How Tesla going private could affect demand for its electric cars

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While taking Tesla private could enrich the company’s investors and wallop its short-sellers, it’s less clear what — if any — impact the move would have on the automaker’s buyers and owners.

Tesla TSLA, +0.86%   chief executive Elon Musk tweeted Tuesday that he was considering taking the company private at $420 per share, which would represent the largest stock buyout in history. The company has since confirmed that it is considering the transition. (Tesla did not immediately return a request for comment.)

Also read: Did Elon Musk break any laws with his going-private tweet today?

Analysts remained confused as to Tesla’s reasoning for going private and questioned if it could line up the necessary funding to do so, and some doubted that the change would happen anytime soon. Others, including The Wall Street Journal columnist Charley Grant, argued that the move did not make sense for a company that has reaped the benefits of being publicly traded.

Some analysts say changes to Tesla’s corporate structure could have some trickle-down effects.

Musk could ship more low-cost Model 3s

The slow delivery of its Model 3 vehicles has been a sore subject for Tesla of late. The company’s delivery of the vehicle was described by some as “infamously behind schedule”, though in recent months the company finally hit production milestones for the car.

Also see: Why this Tesla car shopper sped away from the Model 3

However, much of the developments surrounding the Model 3 have focused on higher-end versions of the vehicle, and not the low-cost $35,000 base model that was the calling card for the automaker. Some analysts argued the souped-up versions of the Model 3 were necessary to bring in much-needed revenue amid the production issues.

Going private could theoretically reduce some of those pain points for Tesla, and encourage it to ramp up production of those low-cost electric vehicles. It gives Tesla the ability to invest money in expanded facilities “without having the same kind of pressure for return on investments as public stockholders,” said Michelle Krebs, an executive analyst for Autotrader. Tesla might also gain access to new financing sources after going private, she added.

Tesla may take longer to develop new products

A private Tesla could break out of the cycle that plague tech companies like Apple AAPL, -0.30% where investors and analysts expect new, successful iterations of products to come out on a frequent basis. The product pipeline is always “more flashy” than more mundane, if necessary, updates about improved manufacturing capacity, said Jeremy Acevedo, manager of industry analysis at Edmunds. For this reason, he said the consumer impact of the company going private would likely be muted.

Read more: Elon Musk takes Tesla on a strange route to a potentially smart idea, yet again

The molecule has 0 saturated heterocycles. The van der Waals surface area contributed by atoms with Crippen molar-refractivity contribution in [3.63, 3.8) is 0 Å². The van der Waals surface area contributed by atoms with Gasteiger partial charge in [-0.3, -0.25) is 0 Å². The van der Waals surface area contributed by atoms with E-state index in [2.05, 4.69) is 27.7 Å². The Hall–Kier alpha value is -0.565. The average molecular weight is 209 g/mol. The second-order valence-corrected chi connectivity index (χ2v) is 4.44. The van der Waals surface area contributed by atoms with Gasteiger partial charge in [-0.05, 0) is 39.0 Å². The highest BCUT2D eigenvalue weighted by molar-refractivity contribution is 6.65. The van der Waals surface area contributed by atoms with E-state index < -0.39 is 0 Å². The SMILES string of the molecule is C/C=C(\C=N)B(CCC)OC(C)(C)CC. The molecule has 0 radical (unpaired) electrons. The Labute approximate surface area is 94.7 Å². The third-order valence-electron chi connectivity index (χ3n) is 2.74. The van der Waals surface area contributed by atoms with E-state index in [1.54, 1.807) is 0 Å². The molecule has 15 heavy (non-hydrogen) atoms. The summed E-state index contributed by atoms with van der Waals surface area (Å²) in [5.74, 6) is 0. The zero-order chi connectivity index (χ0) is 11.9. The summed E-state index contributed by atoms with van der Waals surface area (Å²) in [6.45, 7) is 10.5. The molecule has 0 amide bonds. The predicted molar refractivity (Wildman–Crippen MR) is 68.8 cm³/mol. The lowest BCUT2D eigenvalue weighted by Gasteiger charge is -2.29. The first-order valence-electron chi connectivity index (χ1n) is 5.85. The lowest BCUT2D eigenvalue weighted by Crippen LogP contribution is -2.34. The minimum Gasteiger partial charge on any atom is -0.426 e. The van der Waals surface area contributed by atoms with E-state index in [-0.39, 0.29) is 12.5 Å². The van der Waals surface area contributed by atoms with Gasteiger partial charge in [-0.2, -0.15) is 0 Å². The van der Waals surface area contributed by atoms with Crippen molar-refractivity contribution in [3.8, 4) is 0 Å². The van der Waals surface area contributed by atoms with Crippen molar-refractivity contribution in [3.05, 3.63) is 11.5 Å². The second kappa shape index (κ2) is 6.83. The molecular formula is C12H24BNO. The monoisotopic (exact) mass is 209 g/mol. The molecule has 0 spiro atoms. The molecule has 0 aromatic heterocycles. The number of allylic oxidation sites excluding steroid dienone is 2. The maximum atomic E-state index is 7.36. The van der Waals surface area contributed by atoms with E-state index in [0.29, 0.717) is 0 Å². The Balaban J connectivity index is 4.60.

Musk has touted plans to create electric versions of roadsters and pickup trucks. But without the pressure to make something new as a public company, Tesla could take more time to develop its production capabilities in order to avoid the fiascoes that have defined the rollout of the Model 3. “Tesla has had a very independent trajectory unlike anything we’ve seen in the automotive industry thus far,” Acevedo added.

Buyers in some states may experience more trouble buying a Tesla

Consumers can only buy Tesla’s vehicles directly from the company — either online or at a Tesla showroom. As a result, Tesla does not have dealerships, nor does it employ salespeople paid on commission. That model has raised the hackles of dealership associations in many states. Some states, including Texas and Connecticut, have complete bans on direct auto sales. Others have limited Tesla’s sales in some manner. New York, for instance, restricted the number of showrooms Tesla can operate.

Tesla has worked to fight existing direct sale bans and prevent new ones from being put into effect. But the appearance of instability caused by the discussion of Tesla going private could make matters worse, said Hank Eskin, owner of Tesla resale website EV-CPO.com. An SEC investigation into the company, for instance, might give local lawmakers little reason to revise their laws in Tesla’s favor.

“Tesla might have more resistance from the car dealer associations because they might use this as an argument why Tesla can’t sell cars,” Eskin said.

If things go south, resale values could suffer — or improve

Brand identity is Tesla’s most important asset, according to Krebs, and, perhaps aside from some ill-judged tweets by Musk himself, it is also an industry leader in consumer perception, according to data from Kelley Blue Book. “Tesla provides the most emotional attraction among all car manufacturers,” said Gregg Fidan, founder of RealCarTips.com. “Not only does it have luxury cachet, but also a genuine mission that speaks deeply to many people, which is to accelerate the world’s transition to sustainable energy.”

Ultimately, going private would relieve some of the scrutiny by investors, the public and those who have been shorting the stock. Musk referred to Tesla as “the most shorted stock in the history of the stock market” in his letter to employees regarding the possibility of being taken private. “Tesla has had to deal with a lot of manufactured negativity,” Fidan said. “When there are billions at stake, short-sellers will go to extreme lengths to ruin the image of the company they’re shorting.”

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